If a coilover system is what the customer wants, consider a complete all-new spring and shock combination coilover system that's tuned to work together.

Coilovers are really intended for the advanced suspension tuner, and are not the ideal choice for the average suspension "enthusiast."


Don't take these components for granted. Shock absorbers (also viewed as shock controllers) compress and rebound according to suspension travel, and help control the oscillation rate of the springs. Whether you're dealing with a tubular and independently mounted shock absorber or a strut-type unit, the original component is designed to sit static at a predetermined travel area, and to extend and compress at pre-designed limits. As you lower the vehicle, you're compressing the shock valving. This means that the internal valves will now sit static at a new location inside the shock or strut housing, and compression distance is reduced. Also, the shock may now bottom-out internally when a lowered vehicle dives and compresses during braking and hard cornering.

If you only drop the vehicle by 1.5 inches or so, this may not be an issue. However, the further the drop, the more likelihood of experiencing shock absorber trauma or valving inefficiency. The ideal solution is to purchase a matched system of springs and shocks.

For an even better approach, a design-matched system of springs, shocks and anti-sway bars will provide the ultimate in suspension control and performance. Yes, a complete handling package will cost more as opposed to a set of springs alone, but that's life. Either do it right, do it wrong, or don't do it at all. It's your choice, and it's your shop's signature of superior service and reputation on the line.

Keeping up appearances: Strut bars are functionally obsolete (almost)

In the "old" days of unibody construction, most production cars were, for lack of a better term, flexible flyers. The body tubs flexed under lateral loads, which allowed a great deal of lost energy between the tires' road surface contact and the suspension attachment points.


In particular, strut towers tended to flex and lean, greatly minimizing chassis control. In order to rectify that problem, the answer was to install aftermarket braces that would reduce or eliminate this flexing problem. Strut tower braces (tying right and left towers together) became very popular.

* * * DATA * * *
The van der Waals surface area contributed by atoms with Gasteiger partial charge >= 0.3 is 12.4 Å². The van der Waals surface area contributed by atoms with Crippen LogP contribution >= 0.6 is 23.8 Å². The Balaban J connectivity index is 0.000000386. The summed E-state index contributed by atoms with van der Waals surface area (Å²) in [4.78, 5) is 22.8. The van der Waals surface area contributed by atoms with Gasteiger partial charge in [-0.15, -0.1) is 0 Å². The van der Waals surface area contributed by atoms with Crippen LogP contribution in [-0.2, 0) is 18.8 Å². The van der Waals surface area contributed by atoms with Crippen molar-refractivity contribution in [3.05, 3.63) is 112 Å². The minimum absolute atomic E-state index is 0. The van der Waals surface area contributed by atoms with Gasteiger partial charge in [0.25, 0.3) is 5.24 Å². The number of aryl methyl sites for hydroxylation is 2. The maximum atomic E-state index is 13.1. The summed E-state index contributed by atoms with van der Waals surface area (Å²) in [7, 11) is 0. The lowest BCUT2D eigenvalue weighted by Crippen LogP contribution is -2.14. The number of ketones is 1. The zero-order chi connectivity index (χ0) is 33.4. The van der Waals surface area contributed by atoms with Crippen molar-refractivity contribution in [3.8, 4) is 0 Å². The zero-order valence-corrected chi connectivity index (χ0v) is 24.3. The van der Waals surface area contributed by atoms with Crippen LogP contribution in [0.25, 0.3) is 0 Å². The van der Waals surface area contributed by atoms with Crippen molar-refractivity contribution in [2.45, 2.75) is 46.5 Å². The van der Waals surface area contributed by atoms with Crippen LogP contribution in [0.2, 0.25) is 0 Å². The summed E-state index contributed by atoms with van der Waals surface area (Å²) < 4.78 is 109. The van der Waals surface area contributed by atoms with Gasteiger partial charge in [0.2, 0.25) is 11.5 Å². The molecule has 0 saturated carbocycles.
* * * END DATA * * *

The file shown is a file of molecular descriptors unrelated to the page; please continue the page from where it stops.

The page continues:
However, in the mid-1990s, the OEMs became much more adept at strengthening their unibody designs. Later model vehicles (both domestic and import) became much better in terms of body/chassis rigidity. Regarding today's unibody vehicles, the installation of strut bars serves more as an appearance upgrade as opposed to a needed functional addition.


Anti-roll bar

Not a "sway" bar, but rather, an "anti-sway" bar. This bar, made of tempered metal, connects the left and right suspension on the same axle. The bar is anchored to the vehicle frame, and limits the amount of body roll during turns or maneuvers. The bar distributes suspension compression force from one side of the axle to the other. In terms of function, the bar acts as a torsion link.


A wheel angle. Camber refers to the relationship of the top of the tire to the bottom of the tire when viewed from the front or rear, as compared to a true vertical. If the top of the tire leans inward, this is referred to as negative camber. If the top of the tire leans outward, this is positive camber. If the top aligns with the rear (following a true vertical with no lean), this is zero camber. For high performance/racing applications, a bit of negative camber allows full use of the tire tread contact patch during severe cornering.


A wheel alignment angle. As viewed from the side, this is the angle created when a straight line is drawn through the upper suspension pivot point to the lower point, in relation to true vertical. In other words, the line created from the upper ball joint to the lower ball joint; or from the top of the strut attachment to the lower ball joint. If the upper joint is behind the lower joint, this is positive caster. If the upper joint is ahead of the lower joint, this is negative caster. If both joints align to the vertical, this is zero caster. In order to obtain steering stability as well as proper steering wheel return, a positive caster angle is required.



A suspension assembly that combines a coil spring, shock absorber and bumpstop into one compact unit. Coilovers are normally adjustable, featuring a threaded lower spring perch/collar that allows slight variation in ride height.

Progressive-rate springs

Coil springs that feature two "profiles," including a softer rate area that provides superior ride quality, which transitions into a stiffer rate as the springs compress. In essence progressive coil springs provide the best of both worlds.


A wheel alignment angle. As viewed from overhead, if the front of the tires on the same axle are closer together in relation to the distance between the rear of the tires on the same axle, this is toe-in. If the front of the tires are further apart than at the rear of the tires on the same axle, this is toe-out. Whenever a change takes place in the camber angle, toe is directly affected and must be adjusted. In most cases, a small bit of toe-in is needed for the front wheels of a rear-drive vehicle, since vehicle forward motion may tend to attempt to spread the front of the tires away from each other due to compliance in suspension bushings. On some front-drive vehicles, a bit of toe-out may be required, as the front drive axles try to make the front tires crawl toward each other. The goal is to create a zero-toe angle as the vehicle cruises in a straight line. As a result, the static toe angle must be adjusted to compensate for this anticipated movement.

About the Author

Mike Mavrigian

Longtime automotive industry journalist and Modern Tire Dealer contributor Mike Mavrigian also is the editor of MTD’s sister publication, Auto Service Professional. Mavrigian received a bachelors degree from Youngstown State University in English literature with a minor in journalism in 1975.